Van Nuys Blvd. (film)

From Wikipedia, the free encyclopedia
Jump to navigation Jump to search
Van Nuys Blvd.
Van Nuys Boulevard Movie Poster.jpg
Movie Poster: Van Nuys Boulevard (1979)
Directed by William Sachs
Produced by Marilyn Jacobs Tenser
Newton P. Jacobs
Michael D. Castle
Written by William Sachs
Starring Bill Adler
Cynthia Wood
Dennis Bowen
Melissa Prophet
Music by Ken Mansfield
Ron Wright
Cinematography Joseph Mangine
Edited by George Bowers
Running time
93 minutes
Country United States
Language English

Van Nuys Blvd. is a 1979 comedy film written and directed by William Sachs and released by Crown International Pictures.[1] It features 1974 Playboy Playmate of the Year Cynthia Wood.[1] The film’s tag line is: "The Greatest Cruisin' in the Land Takes Place on the Street -- Where it all Began..."


The film tells the story of a small-town boy who hears about the wild nights of cruising Van Nuys Boulevard in California. He drives out there to check it out, and gets involved with drag racers, topless dancers and bikers.[1][2]

Because director William Sachs' style is often rather surrealist, a number of comedic scenes of a police officer on a beach, being handcuffed to his car, show a gradually more and more surrealist tone as the film progresses. In the course of the film, he gets approached by a mysterious biker stealing his possessions, a dog and ultimately, towards the end of the film, his own mother who is worried about her boy while police searches for his location.


The time between the initial ideas for the film and its release was merely three months. It was filmed in eighteen days. For the scene in which two cars are smashed, the director originally wanted the cars to be wrecked completely, with doors flying off and other parts being destroyed. He jokingly recalls that while filming, they discovered that modern cars were better built than expected, so the damage done with hammers and other tools turned out to be not as severe as originally planned.[3]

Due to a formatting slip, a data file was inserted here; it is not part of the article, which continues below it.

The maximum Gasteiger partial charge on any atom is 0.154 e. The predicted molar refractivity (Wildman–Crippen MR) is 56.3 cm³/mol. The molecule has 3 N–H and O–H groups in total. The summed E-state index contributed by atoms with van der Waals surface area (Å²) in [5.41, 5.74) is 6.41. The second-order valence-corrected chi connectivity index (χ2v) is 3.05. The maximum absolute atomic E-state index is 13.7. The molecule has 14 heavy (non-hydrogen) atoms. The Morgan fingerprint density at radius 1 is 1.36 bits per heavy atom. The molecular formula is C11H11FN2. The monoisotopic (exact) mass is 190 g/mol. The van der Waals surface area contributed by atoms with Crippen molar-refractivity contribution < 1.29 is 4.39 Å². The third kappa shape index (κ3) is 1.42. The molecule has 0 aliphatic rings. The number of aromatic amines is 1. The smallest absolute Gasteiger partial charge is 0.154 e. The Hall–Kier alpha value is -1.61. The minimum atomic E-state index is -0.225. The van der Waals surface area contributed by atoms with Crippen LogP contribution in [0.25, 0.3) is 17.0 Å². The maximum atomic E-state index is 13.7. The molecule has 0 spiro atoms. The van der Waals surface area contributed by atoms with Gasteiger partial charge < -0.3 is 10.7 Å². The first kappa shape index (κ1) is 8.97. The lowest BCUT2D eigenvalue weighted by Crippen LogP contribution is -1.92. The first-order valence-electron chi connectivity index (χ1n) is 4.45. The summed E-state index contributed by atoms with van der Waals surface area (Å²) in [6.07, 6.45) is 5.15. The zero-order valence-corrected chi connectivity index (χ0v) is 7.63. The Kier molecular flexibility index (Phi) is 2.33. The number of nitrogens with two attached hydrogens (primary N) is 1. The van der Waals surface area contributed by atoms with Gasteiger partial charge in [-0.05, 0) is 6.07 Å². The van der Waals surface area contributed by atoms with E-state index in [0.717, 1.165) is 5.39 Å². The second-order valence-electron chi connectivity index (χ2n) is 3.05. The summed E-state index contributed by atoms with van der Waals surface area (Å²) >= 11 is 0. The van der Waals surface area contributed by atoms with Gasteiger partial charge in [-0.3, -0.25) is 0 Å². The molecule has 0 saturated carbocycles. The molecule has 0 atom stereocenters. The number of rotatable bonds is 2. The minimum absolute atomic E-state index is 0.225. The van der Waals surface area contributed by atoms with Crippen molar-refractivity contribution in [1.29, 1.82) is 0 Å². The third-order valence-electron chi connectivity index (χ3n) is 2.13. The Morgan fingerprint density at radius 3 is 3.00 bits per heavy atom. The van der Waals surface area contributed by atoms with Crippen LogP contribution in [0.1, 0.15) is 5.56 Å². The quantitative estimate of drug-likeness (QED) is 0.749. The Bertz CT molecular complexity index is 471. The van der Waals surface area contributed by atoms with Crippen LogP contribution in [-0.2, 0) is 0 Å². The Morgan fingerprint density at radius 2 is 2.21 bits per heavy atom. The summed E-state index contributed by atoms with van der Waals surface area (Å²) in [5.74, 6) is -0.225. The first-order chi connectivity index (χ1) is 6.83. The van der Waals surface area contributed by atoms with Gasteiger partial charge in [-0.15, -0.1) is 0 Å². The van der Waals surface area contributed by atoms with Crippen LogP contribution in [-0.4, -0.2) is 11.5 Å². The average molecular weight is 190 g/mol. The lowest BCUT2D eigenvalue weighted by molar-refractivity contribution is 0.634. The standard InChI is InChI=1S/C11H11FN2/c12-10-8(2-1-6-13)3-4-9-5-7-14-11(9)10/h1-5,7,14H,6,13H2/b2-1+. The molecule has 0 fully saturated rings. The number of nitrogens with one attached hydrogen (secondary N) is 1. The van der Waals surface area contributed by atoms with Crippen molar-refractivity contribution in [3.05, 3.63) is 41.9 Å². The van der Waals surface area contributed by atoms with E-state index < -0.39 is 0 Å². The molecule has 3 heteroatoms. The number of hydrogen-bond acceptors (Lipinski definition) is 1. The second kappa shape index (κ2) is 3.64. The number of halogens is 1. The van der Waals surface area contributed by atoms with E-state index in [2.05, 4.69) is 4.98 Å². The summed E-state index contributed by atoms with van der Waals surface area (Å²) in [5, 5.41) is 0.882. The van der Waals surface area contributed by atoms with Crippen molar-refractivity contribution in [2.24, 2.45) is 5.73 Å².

For locals who see the film, they can laugh when one of the characters dares the other--"Want to do a Raymer?" Raymer Street, next to the Metrolink railroad, is a long straightway street in an industrial zone perfect for "drag racing".

Because the film and therefore cruising on Van Nuys Boulevard became very popular among young people, the Los Angeles Police Department had to close down the street. It is reported that, after the movie was released, people from many places went to cruise on the road. William Sachs recalls one event where people from Japan were cruising the boulevard in Taxis.[4]


The cast includes:


[A] good natured summer season comedy...Writer-director William Sachs has taken a fast, light touch.

— Los Angeles Times, review of Van Nuys Blvd.[4]

A film that Sachs intended to be something of a satire of “car movies,” and easily the most technically competent Vansploitation film.

— Jason Coffman, article about Van Nuys Blvd.[5]

Sachs has directed the proceedings with an affecting light touch.

— The Hollywood Reporter, review of Van Nuys Blvd.[4]


  1. ^ a b c "Internet Movie Database: Van Nuys Boulevard". 
  2. ^ Trailer for Van Nuys Blvd. on YouTube
  3. ^ Audio commentary by William Sachs on the DVD by BCI Eclipse / Mill Creek
  4. ^ a b c " Resume of William Sachs (PDF)" (PDF). Retrieved May 26, 2016. 
  5. ^ " Article about van films of the 1970s". Retrieved May 27, 2016. 

External links[edit]